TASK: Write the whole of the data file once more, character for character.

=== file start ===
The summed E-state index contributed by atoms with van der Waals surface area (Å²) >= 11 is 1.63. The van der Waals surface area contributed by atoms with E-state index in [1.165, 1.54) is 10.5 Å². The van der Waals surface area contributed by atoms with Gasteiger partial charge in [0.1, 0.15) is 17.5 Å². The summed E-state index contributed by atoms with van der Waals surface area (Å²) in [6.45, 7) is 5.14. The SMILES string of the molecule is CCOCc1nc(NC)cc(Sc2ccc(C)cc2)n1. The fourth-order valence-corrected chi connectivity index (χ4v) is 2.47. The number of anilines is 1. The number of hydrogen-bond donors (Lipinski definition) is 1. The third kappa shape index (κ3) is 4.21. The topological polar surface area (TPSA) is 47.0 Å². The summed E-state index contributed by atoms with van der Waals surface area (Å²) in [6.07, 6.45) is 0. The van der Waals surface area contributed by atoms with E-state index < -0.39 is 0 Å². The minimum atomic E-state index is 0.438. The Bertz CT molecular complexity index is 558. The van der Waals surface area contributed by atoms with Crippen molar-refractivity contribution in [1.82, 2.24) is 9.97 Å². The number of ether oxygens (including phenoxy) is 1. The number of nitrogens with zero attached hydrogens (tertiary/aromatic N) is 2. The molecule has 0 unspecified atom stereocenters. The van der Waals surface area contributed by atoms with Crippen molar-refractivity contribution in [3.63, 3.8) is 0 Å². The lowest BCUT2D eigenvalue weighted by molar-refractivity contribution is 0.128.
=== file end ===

The summed E-state index contributed by atoms with van der Waals surface area (Å²) >= 11 is 1.63. The van der Waals surface area contributed by atoms with E-state index in [1.165, 1.54) is 10.5 Å². The van der Waals surface area contributed by atoms with Gasteiger partial charge in [0.1, 0.15) is 17.5 Å². The summed E-state index contributed by atoms with van der Waals surface area (Å²) in [6.45, 7) is 5.14. The SMILES string of the molecule is CCOCc1nc(NC)cc(Sc2ccc(C)cc2)n1. The fourth-order valence-corrected chi connectivity index (χ4v) is 2.47. The number of anilines is 1. The number of hydrogen-bond donors (Lipinski definition) is 1. The third kappa shape index (κ3) is 4.21. The topological polar surface area (TPSA) is 47.0 Å². The summed E-state index contributed by atoms with van der Waals surface area (Å²) in [6.07, 6.45) is 0. The van der Waals surface area contributed by atoms with E-state index < -0.39 is 0 Å². The minimum atomic E-state index is 0.438. The Bertz CT molecular complexity index is 558. The van der Waals surface area contributed by atoms with Crippen molar-refractivity contribution in [1.82, 2.24) is 9.97 Å². The number of ether oxygens (including phenoxy) is 1. The number of nitrogens with zero attached hydrogens (tertiary/aromatic N) is 2. The molecule has 0 unspecified atom stereocenters. The van der Waals surface area contributed by atoms with Crippen molar-refractivity contribution in [3.63, 3.8) is 0 Å². The lowest BCUT2D eigenvalue weighted by molar-refractivity contribution is 0.128.